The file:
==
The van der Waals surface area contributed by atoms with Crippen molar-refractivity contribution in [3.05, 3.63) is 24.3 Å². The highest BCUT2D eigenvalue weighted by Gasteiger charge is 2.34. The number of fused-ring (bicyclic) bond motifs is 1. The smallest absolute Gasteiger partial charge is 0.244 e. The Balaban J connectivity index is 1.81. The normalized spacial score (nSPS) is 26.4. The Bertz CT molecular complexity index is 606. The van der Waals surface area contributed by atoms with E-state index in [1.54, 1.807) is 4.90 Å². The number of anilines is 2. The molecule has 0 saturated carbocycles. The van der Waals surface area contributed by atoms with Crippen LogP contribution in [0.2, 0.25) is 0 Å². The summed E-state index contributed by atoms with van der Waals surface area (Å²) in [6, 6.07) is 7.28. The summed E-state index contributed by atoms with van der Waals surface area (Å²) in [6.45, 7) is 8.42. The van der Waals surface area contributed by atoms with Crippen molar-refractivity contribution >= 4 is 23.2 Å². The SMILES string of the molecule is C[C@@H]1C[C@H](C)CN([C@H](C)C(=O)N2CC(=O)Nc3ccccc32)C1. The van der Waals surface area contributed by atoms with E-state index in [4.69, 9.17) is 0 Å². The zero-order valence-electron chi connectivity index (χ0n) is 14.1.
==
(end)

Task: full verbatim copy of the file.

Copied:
The van der Waals surface area contributed by atoms with Crippen molar-refractivity contribution in [3.05, 3.63) is 24.3 Å². The highest BCUT2D eigenvalue weighted by Gasteiger charge is 2.34. The number of fused-ring (bicyclic) bond motifs is 1. The smallest absolute Gasteiger partial charge is 0.244 e. The Balaban J connectivity index is 1.81. The normalized spacial score (nSPS) is 26.4. The Bertz CT molecular complexity index is 606. The van der Waals surface area contributed by atoms with E-state index in [1.54, 1.807) is 4.90 Å². The number of anilines is 2. The molecule has 0 saturated carbocycles. The van der Waals surface area contributed by atoms with Crippen LogP contribution in [0.2, 0.25) is 0 Å². The summed E-state index contributed by atoms with van der Waals surface area (Å²) in [6, 6.07) is 7.28. The summed E-state index contributed by atoms with van der Waals surface area (Å²) in [6.45, 7) is 8.42. The van der Waals surface area contributed by atoms with Crippen molar-refractivity contribution >= 4 is 23.2 Å². The SMILES string of the molecule is C[C@@H]1C[C@H](C)CN([C@H](C)C(=O)N2CC(=O)Nc3ccccc32)C1. The van der Waals surface area contributed by atoms with E-state index in [4.69, 9.17) is 0 Å². The zero-order valence-electron chi connectivity index (χ0n) is 14.1.